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We are currently creating a new strategy for our inhouse applications. We currently have about 10-15 applications that goes against the same database directly. This is obviously not very good and we want to evaluate our options. As far as I can see we have to choices:

  • Duplicate the database and using replication etc for having them in sync
  • Create a new application between the database and the 10-15 applications on top.
  • Other?

I would very much like to hear your opionions on this. I belive that the second option is the way to go, that also gives us an effective layer to implement caching. But how would you expose this layer for all the applications? Will webservices/rest be the way to go, or are there other, better ways to do this?

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4 Answers 4

up vote 2 down vote accepted

I think the buzzword answer to this is "Service Orientated Architecture" - which is indeed option 2.

It's a large-scale undertaking, with many exciting dead ends to explore - but basically, instead of thinking about databases and tables, think about the services which those 15 applications need. Some may be shared, some may be specific to one application. Find a way of exposing those services to the applications - but remember that a web service call can be significantly slower than the equivalent direct database call, so don't take "service oriented architecture" to mean that you have to introduce web services everywhere - it's more of a mindset than a product specification.

Replication and synchronisation - in my experience - create very brittle systems, with failure modes that hurt the brain to even think about.

Other - well, you don't actually say what the specific problem is that you're trying to solve. If its performance - the cheapest way of soving performance issues is throwing hardware at the problem. If it's managability - an SOA can help with that - but it often also introduces additional infrastructure into the mix which also needs to be maintained. Make sure you are really clear about what's driving your architecture choices, because there's no single "best" solution - it's all about trade offs.

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I fail to see why 10-15 applications must share a database? Do really all applications have to use all tables?

Start by moving all tables that are unique for each application to a separate database.

When done, it should be quite easy to see if there will be any problems with multiple applications accessing the same database. Normally it doesn't matter unless applications start to cache data (since you'll never know if another application has updated some data that you cache). The most typical approach is to use some kind of messaging for that.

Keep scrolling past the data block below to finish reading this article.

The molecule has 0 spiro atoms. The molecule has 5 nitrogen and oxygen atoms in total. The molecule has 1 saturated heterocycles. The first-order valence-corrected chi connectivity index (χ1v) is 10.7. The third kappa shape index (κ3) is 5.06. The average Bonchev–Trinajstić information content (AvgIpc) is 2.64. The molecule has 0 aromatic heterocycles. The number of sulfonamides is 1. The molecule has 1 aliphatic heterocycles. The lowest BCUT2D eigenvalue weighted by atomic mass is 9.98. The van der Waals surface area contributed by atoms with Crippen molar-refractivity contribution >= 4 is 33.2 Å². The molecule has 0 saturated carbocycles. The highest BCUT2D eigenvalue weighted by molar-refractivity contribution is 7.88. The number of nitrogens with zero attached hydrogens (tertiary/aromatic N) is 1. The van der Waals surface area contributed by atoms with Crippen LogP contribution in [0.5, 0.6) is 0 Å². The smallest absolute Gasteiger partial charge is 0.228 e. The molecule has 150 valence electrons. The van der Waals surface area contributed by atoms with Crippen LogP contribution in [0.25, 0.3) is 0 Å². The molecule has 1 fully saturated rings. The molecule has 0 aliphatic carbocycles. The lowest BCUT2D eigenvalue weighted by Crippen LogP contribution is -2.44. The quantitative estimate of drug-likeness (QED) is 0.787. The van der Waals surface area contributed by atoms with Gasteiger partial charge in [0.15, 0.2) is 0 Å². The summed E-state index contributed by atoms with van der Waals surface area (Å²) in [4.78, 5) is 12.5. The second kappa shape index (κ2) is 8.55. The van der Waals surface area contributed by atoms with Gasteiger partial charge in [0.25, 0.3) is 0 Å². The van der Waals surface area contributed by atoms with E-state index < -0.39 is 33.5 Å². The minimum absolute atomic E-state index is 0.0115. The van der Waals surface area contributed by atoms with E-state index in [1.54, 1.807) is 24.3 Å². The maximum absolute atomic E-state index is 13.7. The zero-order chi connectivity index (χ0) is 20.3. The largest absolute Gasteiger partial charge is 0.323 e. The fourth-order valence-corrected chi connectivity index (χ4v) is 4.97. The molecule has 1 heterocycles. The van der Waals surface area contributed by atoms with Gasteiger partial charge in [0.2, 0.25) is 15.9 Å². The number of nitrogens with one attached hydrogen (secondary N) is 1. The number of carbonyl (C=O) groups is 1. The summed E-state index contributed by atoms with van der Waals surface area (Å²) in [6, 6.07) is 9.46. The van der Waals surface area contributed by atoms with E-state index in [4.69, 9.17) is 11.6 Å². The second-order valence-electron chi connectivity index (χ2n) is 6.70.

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Well, this is complicated as this is a mix of both old and newer application. This database contains all customer data so there will be a huge job to extract tables that are unique and also most tables are shared by two or more applications. The messaging approach is absolutly being discussed, but I dont see any "easy" way of implementing this without almost starting all over.. –  femseks Jun 30 '11 at 10:33
yes, it's a huge job. What do you think that it will be when you have 5 or 10 more applications? –  jgauffin Jun 30 '11 at 10:47
I was maintaining 5 applications across 2 databases. Some were rather complex. Once I was familiar with the code I opened MS Visio and had it automatically create a diagram of all the tables in each Database. I then grouped the tables as best I could by functionality and put color coded blocks around each grouping. I ended not only with a much better understanding of the database, I also found tables that weren't even used. It also made adding new functionality much easier. –  Raystorm Oct 11 '12 at 17:36

Analyzing the options you expose:

Duplicate the database and using replication etc for having them in sync

If all the applications need to access the same database, I find duplicating it a bad decission, since you would face synchronization issues (out of date data, etc).

Create a new application between the database and the 10-15 applications on top.

This is indeed a good possibility. If you don't want all these application to depend on the implementation details of the database (for example, a change on one table would affect the code of all of them), you can "hide" the database behind an application that offers "business meaningful" operations to these "client applications".

If you are just facing performance issues, I would suggest to clusterize the database (instead of manual duplication).

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An unmentioned option is to have part of logic in stored procedures / triggers etc... Not a good idea, but an idea non the less.

I would say that your second option is the best bet here. If you are on .NET platform, WCF is really easy and powerful way to go.

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We already have big problems with way to much logic in the database which makes this very hard to maintain and also create a lot of hard to understand issues. By adding a layer on top of the database our plan would be to extract some of this logic out to the code. –  femseks Jun 30 '11 at 10:34
Yes, I would strongly advise against any logic in the database, it is procedural, cumbersome, scattered all over, and very very hard to maintain. A layer that exposes the database is practically your only real option here. gl –  Denis Biondic Jun 30 '11 at 11:21

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